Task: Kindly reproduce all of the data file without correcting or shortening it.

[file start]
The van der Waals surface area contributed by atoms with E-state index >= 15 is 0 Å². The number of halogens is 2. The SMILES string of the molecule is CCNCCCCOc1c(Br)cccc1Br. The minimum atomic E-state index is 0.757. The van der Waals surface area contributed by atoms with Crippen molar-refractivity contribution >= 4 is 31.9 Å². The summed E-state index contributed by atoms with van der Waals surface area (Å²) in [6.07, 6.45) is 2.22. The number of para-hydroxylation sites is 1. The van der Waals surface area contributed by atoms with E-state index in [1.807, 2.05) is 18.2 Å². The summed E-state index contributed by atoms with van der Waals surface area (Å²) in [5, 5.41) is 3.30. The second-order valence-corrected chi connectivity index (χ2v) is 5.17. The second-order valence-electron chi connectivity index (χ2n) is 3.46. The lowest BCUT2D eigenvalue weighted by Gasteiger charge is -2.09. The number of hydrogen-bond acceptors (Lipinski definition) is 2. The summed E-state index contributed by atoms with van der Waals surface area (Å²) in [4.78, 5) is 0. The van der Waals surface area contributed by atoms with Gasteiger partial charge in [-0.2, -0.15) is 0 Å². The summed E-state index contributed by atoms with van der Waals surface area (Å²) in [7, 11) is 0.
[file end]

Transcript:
The van der Waals surface area contributed by atoms with E-state index >= 15 is 0 Å². The number of halogens is 2. The SMILES string of the molecule is CCNCCCCOc1c(Br)cccc1Br. The minimum atomic E-state index is 0.757. The van der Waals surface area contributed by atoms with Crippen molar-refractivity contribution >= 4 is 31.9 Å². The summed E-state index contributed by atoms with van der Waals surface area (Å²) in [6.07, 6.45) is 2.22. The number of para-hydroxylation sites is 1. The van der Waals surface area contributed by atoms with E-state index in [1.807, 2.05) is 18.2 Å². The summed E-state index contributed by atoms with van der Waals surface area (Å²) in [5, 5.41) is 3.30. The second-order valence-corrected chi connectivity index (χ2v) is 5.17. The second-order valence-electron chi connectivity index (χ2n) is 3.46. The lowest BCUT2D eigenvalue weighted by Gasteiger charge is -2.09. The number of hydrogen-bond acceptors (Lipinski definition) is 2. The summed E-state index contributed by atoms with van der Waals surface area (Å²) in [4.78, 5) is 0. The van der Waals surface area contributed by atoms with Gasteiger partial charge in [-0.2, -0.15) is 0 Å². The summed E-state index contributed by atoms with van der Waals surface area (Å²) in [7, 11) is 0.